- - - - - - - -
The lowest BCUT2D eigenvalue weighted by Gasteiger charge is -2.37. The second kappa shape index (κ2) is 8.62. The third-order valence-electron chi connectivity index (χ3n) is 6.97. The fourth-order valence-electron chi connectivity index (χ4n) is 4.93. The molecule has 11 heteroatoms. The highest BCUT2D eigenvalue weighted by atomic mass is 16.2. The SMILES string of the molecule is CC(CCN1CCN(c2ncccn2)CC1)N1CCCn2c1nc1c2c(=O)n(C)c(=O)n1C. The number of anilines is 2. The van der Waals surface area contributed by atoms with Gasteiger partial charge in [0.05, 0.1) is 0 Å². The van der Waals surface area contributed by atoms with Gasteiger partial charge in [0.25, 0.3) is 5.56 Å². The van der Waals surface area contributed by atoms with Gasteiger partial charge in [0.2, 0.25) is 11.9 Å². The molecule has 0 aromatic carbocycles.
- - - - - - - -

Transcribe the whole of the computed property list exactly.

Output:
The lowest BCUT2D eigenvalue weighted by Gasteiger charge is -2.37. The second kappa shape index (κ2) is 8.62. The third-order valence-electron chi connectivity index (χ3n) is 6.97. The fourth-order valence-electron chi connectivity index (χ4n) is 4.93. The molecule has 11 heteroatoms. The highest BCUT2D eigenvalue weighted by atomic mass is 16.2. The SMILES string of the molecule is CC(CCN1CCN(c2ncccn2)CC1)N1CCCn2c1nc1c2c(=O)n(C)c(=O)n1C. The number of anilines is 2. The van der Waals surface area contributed by atoms with Gasteiger partial charge in [0.05, 0.1) is 0 Å². The van der Waals surface area contributed by atoms with Gasteiger partial charge in [0.25, 0.3) is 5.56 Å². The van der Waals surface area contributed by atoms with Gasteiger partial charge in [0.2, 0.25) is 11.9 Å². The molecule has 0 aromatic carbocycles.